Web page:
There is another potential hitch: both mom and would-be dad need to be on board. They both must report to one of more than 1,500 collection sites nationwide to have a few tubes of blood drawn. In return, they’ll receive an emailed report as soon as five days later that indicates whether the alleged father is “included” or “excluded” as the biological father. The results, says Michael Baird, chief scientific officer for DDC, are 99.9% accurate, according to internal testing and a biostatistican unaffiliated with the company.
“There was no way we were going to offer a non-invasive option until the technology had progressed far enough that we could validate at the 99.9% level,” says Baird, who was the guy who determined that Larry Birkhead was the father of Anna Nicole Smith’s daughter, Dannielynn, and says he was the first expert witness in the U.S. to testify in a criminal DNA case. That was a missing body homicide case in 1987 in Norman, Okla.; lots has changed in the field of DNA since then.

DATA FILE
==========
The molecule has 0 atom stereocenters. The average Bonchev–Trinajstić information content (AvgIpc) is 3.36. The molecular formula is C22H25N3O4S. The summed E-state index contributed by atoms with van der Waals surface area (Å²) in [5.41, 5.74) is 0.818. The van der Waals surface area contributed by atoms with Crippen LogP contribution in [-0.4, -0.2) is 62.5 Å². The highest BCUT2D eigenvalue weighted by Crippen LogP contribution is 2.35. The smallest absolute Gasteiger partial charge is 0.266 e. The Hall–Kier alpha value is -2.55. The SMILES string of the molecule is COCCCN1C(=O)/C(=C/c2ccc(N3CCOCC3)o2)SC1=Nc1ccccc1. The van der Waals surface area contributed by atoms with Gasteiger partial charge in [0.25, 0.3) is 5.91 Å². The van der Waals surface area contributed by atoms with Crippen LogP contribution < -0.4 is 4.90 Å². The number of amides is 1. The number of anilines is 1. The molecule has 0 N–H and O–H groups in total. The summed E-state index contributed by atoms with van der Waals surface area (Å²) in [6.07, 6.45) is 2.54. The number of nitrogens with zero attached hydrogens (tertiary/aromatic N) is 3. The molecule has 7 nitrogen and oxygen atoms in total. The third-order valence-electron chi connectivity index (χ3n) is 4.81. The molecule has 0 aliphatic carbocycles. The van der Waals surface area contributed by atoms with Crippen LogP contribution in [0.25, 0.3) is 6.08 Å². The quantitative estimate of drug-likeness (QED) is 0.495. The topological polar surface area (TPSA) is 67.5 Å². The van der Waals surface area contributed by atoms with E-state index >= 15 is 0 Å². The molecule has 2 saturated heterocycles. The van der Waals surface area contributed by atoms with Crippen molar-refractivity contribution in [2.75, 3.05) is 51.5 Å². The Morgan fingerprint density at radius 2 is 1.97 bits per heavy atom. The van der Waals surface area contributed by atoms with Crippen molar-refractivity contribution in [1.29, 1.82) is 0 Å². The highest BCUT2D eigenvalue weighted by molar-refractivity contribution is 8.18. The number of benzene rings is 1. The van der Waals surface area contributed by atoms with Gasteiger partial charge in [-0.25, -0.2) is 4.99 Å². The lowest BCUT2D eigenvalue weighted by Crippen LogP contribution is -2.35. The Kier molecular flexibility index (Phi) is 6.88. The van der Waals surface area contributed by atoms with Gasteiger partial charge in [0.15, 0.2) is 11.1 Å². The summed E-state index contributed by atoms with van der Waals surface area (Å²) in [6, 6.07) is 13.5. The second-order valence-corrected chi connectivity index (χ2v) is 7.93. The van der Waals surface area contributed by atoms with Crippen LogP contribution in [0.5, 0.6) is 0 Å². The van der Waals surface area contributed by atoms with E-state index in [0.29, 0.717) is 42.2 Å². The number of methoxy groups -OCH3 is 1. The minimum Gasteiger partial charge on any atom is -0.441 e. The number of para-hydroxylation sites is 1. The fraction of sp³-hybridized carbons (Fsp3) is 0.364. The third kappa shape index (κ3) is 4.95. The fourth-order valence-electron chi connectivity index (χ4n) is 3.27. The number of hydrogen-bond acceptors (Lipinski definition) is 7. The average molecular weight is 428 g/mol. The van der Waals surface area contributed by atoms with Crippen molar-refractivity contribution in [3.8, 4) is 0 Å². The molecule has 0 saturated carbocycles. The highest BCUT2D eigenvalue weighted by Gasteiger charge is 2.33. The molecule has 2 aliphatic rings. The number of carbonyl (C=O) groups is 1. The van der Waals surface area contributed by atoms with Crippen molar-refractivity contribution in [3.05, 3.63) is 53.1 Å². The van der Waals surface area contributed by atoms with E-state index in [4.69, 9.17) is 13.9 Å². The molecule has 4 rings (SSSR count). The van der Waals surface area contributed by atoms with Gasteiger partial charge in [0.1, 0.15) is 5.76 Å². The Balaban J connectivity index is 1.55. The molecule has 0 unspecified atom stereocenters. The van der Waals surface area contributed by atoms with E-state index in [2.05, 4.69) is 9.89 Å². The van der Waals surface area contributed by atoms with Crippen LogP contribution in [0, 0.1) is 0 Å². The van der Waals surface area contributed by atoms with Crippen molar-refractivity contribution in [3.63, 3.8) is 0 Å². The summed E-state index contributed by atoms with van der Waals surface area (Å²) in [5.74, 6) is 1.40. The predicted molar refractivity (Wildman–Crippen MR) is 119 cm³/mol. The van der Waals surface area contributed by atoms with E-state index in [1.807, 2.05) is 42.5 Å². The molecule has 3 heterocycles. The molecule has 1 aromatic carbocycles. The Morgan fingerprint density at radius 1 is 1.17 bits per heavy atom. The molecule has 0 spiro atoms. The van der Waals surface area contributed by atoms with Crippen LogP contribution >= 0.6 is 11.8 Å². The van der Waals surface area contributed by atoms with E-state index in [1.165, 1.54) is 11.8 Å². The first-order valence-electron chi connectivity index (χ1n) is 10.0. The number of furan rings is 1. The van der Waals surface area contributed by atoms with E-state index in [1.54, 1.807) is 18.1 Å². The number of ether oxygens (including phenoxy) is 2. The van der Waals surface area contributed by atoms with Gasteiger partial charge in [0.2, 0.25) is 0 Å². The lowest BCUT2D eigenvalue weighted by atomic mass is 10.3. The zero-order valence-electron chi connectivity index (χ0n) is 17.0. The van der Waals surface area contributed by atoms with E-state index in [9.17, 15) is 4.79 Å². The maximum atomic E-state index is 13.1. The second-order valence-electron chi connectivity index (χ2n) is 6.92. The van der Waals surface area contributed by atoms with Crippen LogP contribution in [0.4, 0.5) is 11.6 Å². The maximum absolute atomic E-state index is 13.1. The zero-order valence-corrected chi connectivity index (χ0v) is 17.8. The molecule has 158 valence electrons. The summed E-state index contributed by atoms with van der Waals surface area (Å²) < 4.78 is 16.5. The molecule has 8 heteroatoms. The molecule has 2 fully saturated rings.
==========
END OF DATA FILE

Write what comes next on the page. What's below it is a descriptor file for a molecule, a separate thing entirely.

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Just last week, a study in the Journal of the American Medical Association found that a maternal blood test analyzing the same kind of DNA as the paternity test is able to determine fetal sex as early as seven weeks, much sooner than currently used methods. That test searches just for the Y chromosome; the paternity test looks at all 46 chromosomes. “We’ve been looking for a decade for a non-invasive test we could do prenatally to determine paternity,” says Baird. “This has no risk to the fetus at all. It’s the Holy Grail of prenatal testing.”
Bonnie Rochman is a reporter at TIME. Find her on Twitter at @brochman. You can also continue the discussion on TIME‘s Facebook page and on Twitter at @TIME.